Voices

Some straight talk - at last

The president finally moves decisively on two critical fronts

Issue: "Into the light," Dec. 3, 2005

In this space just three and four issues back (Nov. 5 and Nov. 12), I called as strongly as I knew how for some of our friends in high places-not our opponents, mind you, but our friends-to start engaging in some "straight talk." Frustration on two fronts had set in, and I suggested it was time to remember the Bible's direct teaching: "Let your 'yes' be yes and your 'no' be no, so that you may not fall under condemnation."

The main frustration occasioning that call was the pussyfooting so apparent in the nomination of Harriet Miers for a position on the U.S. Supreme Court. Harriet Miers may possibly, had she been confirmed, have become precisely the evangelical Protestant Christian voice on the high court some of us have called for from time to time. But I said here on that issue: "It wasn't Harriet Miers, and it wasn't her liberal opponents, who looked weak or silly over the last few weeks. It was a political party, and its leadership, that claims to believe something important and then gets terribly squeamish when it comes time to do something about it."

The other frustration was over the administration's parallel quiet while its opponents were running rampant with their charges of dishonesty over policies in Iraq. Why not speak up?

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Since then, of course, a couple of dramatic things have happened-and they're both very much for the good.

First, when Harriet Miers withdrew her name from nomination, President Bush wasted no time going for a high-profile pro-lifer-and spent no time at all waffling or pretending he had done otherwise. It makes you wonder why he wasted time trying so hard to finesse the Miers nomination.

At the very same time, the president has come out at last with at least one if not both guns blazing in defense of his policies in Iraq, and their integrity. It's about time. This is a strange scenario indeed. We have a president who has pursued the right and important thing in the defense of the nation he heads, only to be cowed in the justification of what he has done. More and more in recent months, he has let a lying opposition put him on the defensive with the charge that he himself is a liar. It was past time for him to get up and show vigorously that he was right.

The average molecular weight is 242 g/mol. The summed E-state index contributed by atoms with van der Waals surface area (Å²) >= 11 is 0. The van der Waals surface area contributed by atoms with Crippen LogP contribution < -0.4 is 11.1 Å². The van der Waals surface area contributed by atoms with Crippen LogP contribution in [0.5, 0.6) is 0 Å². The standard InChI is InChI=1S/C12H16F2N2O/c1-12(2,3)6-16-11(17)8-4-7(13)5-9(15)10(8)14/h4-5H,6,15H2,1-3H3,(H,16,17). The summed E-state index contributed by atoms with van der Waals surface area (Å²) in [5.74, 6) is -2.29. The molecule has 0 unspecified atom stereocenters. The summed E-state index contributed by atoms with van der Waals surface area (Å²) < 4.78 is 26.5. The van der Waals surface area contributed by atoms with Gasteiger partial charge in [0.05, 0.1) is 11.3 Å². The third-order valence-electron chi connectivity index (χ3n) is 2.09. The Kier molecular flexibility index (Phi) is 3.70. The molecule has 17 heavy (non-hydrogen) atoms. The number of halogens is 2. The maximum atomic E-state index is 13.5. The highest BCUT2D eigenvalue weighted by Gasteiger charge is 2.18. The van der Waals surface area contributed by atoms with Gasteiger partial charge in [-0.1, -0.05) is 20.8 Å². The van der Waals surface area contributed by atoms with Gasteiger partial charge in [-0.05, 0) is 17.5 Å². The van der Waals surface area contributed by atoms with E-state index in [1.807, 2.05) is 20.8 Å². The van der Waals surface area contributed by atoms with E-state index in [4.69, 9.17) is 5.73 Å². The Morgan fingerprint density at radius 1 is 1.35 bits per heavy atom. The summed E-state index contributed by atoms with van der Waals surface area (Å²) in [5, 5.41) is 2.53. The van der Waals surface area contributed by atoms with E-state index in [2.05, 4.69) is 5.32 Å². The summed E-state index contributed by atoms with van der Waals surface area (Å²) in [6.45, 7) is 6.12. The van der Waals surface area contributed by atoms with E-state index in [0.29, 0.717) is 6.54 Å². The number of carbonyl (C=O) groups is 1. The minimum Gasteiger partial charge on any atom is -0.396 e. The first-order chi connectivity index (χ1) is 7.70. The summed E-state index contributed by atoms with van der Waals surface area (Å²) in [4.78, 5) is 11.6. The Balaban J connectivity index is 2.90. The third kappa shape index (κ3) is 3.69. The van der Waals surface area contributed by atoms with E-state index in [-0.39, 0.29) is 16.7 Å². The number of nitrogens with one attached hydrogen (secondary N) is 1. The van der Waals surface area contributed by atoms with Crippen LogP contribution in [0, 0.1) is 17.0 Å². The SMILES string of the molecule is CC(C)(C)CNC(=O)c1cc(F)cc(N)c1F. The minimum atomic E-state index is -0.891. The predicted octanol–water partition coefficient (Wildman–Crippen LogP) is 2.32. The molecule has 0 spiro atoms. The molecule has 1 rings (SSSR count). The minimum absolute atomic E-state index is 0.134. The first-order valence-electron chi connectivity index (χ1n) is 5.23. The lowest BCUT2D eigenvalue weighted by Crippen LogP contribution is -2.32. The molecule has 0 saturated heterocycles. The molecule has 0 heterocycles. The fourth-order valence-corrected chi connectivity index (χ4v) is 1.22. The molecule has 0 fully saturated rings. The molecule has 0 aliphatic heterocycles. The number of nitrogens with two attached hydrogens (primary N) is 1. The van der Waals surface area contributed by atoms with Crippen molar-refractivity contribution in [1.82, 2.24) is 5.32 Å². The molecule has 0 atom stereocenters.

Even now, his defense is skinnier than his actions and policy deserve. For example, when he keeps arguing that his Democratic opponents themselves believed that Saddam Hussein harbored weapons of mass destruction, he allows the nation to conclude that such was the only issue. The likelihood of an actual WMD presence in Iraq was certainly one cause for seeking to overthrow Saddam-but it was by no means the only reason.

Clearly, the American public needs to be taught on both issues. With reference to nominations to the Supreme Court, they need to be taught that none of Mr. Bush's top candidates for the high court are as "extreme" as the appointments made by President Clinton during the 1990s. They're "extreme," of course, by the standards of the media bringing you that news. But of the hundred and more nominations Mr. Bush has already made to all levels of the federal judiciary, you'll find men and women absolutely in tune with majority views as reflected by polls of the American public.

With reference to Iraq, the president could do worse than to pass on to that same American public the arguments Mr. Clinton made only last year in favor of supporting the Bush program. "After 9/11," Mr. Clinton said in Time magazine, "let's be fair here, if you had been president, you'd think, Well, this fellow bin Laden just turned these three airplanes full of fuel into weapons of mass destruction, right? Arguably, they were super powerful chemical weapons. Think about it that way. So, you're sitting there as president, you're reeling in the aftermath of this, so, yeah, you want to go get bin Laden and do Afghanistan and all that. But you also have to say, 'Well, my first responsibility is to try everything possible to make sure that this terrorist and other terrorist networks cannot reach chemical and biological weapons or small amounts of fissile material. I've got to do that.' That's why I supported the Iraq thing. There was a lot of stuff unaccounted for."

So come on, Mr. President. You've got lots of support-even in unexpected places. Let your "yea" be yea, and you might be surprised to see how many will follow your lead.

Joel Belz
Joel Belz

Joel, WORLD's founder, writes a regular column for the magazine and contributes commentaries for The World and Everything in It. He is also the author of Consider These Things.

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